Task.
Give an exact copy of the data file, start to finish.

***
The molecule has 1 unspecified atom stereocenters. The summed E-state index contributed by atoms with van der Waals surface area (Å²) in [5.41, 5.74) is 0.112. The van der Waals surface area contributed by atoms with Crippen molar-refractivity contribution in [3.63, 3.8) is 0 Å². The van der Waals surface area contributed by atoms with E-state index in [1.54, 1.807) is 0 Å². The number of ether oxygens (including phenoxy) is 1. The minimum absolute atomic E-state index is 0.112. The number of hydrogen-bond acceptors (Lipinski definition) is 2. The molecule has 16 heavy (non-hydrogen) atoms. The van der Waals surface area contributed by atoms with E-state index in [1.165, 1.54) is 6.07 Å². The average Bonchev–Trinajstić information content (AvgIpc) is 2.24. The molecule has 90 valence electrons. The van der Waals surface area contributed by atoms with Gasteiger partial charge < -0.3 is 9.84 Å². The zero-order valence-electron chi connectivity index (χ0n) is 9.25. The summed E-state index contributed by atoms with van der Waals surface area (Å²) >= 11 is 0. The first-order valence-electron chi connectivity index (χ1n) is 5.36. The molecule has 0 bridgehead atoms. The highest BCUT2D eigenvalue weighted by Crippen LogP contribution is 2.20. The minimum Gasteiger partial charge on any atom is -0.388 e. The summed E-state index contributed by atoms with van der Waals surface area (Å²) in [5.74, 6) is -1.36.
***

The molecule has 1 unspecified atom stereocenters. The summed E-state index contributed by atoms with van der Waals surface area (Å²) in [5.41, 5.74) is 0.112. The van der Waals surface area contributed by atoms with Crippen molar-refractivity contribution in [3.63, 3.8) is 0 Å². The van der Waals surface area contributed by atoms with E-state index in [1.54, 1.807) is 0 Å². The number of ether oxygens (including phenoxy) is 1. The minimum absolute atomic E-state index is 0.112. The number of hydrogen-bond acceptors (Lipinski definition) is 2. The molecule has 16 heavy (non-hydrogen) atoms. The van der Waals surface area contributed by atoms with E-state index in [1.165, 1.54) is 6.07 Å². The average Bonchev–Trinajstić information content (AvgIpc) is 2.24. The molecule has 90 valence electrons. The van der Waals surface area contributed by atoms with Gasteiger partial charge < -0.3 is 9.84 Å². The zero-order valence-electron chi connectivity index (χ0n) is 9.25. The summed E-state index contributed by atoms with van der Waals surface area (Å²) >= 11 is 0. The first-order valence-electron chi connectivity index (χ1n) is 5.36. The molecule has 0 bridgehead atoms. The highest BCUT2D eigenvalue weighted by Crippen LogP contribution is 2.20. The minimum Gasteiger partial charge on any atom is -0.388 e. The summed E-state index contributed by atoms with van der Waals surface area (Å²) in [5.74, 6) is -1.36.